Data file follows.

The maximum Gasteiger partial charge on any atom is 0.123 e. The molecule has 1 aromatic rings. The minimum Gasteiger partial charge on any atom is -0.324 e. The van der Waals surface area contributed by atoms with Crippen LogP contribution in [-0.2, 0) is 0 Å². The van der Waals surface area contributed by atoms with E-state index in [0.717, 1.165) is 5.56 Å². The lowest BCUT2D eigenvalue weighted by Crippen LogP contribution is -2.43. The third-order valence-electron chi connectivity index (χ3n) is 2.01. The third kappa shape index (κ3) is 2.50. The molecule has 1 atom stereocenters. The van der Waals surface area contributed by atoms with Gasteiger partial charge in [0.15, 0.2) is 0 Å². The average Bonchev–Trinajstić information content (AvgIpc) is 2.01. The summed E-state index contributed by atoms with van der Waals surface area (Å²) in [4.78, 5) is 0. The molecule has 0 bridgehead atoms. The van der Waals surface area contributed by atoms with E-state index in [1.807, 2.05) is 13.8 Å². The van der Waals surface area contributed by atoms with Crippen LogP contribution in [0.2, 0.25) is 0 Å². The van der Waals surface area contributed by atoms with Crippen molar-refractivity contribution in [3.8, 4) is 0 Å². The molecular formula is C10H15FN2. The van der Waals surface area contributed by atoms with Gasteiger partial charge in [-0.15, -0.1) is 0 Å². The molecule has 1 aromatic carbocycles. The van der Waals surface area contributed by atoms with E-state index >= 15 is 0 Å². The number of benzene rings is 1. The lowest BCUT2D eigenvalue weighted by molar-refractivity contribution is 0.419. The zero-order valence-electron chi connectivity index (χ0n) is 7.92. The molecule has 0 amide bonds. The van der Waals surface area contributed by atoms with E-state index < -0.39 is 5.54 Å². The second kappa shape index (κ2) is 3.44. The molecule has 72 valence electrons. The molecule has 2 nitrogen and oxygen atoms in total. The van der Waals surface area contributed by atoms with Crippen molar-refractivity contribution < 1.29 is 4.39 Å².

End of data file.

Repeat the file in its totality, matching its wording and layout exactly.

The maximum Gasteiger partial charge on any atom is 0.123 e. The molecule has 1 aromatic rings. The minimum Gasteiger partial charge on any atom is -0.324 e. The van der Waals surface area contributed by atoms with Crippen LogP contribution in [-0.2, 0) is 0 Å². The van der Waals surface area contributed by atoms with E-state index in [0.717, 1.165) is 5.56 Å². The lowest BCUT2D eigenvalue weighted by Crippen LogP contribution is -2.43. The third-order valence-electron chi connectivity index (χ3n) is 2.01. The third kappa shape index (κ3) is 2.50. The molecule has 1 atom stereocenters. The van der Waals surface area contributed by atoms with Gasteiger partial charge in [0.15, 0.2) is 0 Å². The average Bonchev–Trinajstić information content (AvgIpc) is 2.01. The summed E-state index contributed by atoms with van der Waals surface area (Å²) in [4.78, 5) is 0. The molecule has 0 bridgehead atoms. The van der Waals surface area contributed by atoms with E-state index in [1.807, 2.05) is 13.8 Å². The van der Waals surface area contributed by atoms with Crippen LogP contribution in [0.2, 0.25) is 0 Å². The van der Waals surface area contributed by atoms with Crippen molar-refractivity contribution in [3.8, 4) is 0 Å². The molecular formula is C10H15FN2. The van der Waals surface area contributed by atoms with Gasteiger partial charge in [-0.15, -0.1) is 0 Å². The molecule has 1 aromatic carbocycles. The van der Waals surface area contributed by atoms with E-state index >= 15 is 0 Å². The number of benzene rings is 1. The lowest BCUT2D eigenvalue weighted by molar-refractivity contribution is 0.419. The zero-order valence-electron chi connectivity index (χ0n) is 7.92. The molecule has 0 amide bonds. The van der Waals surface area contributed by atoms with E-state index < -0.39 is 5.54 Å². The second kappa shape index (κ2) is 3.44. The molecule has 72 valence electrons. The molecule has 2 nitrogen and oxygen atoms in total. The van der Waals surface area contributed by atoms with Crippen molar-refractivity contribution < 1.29 is 4.39 Å².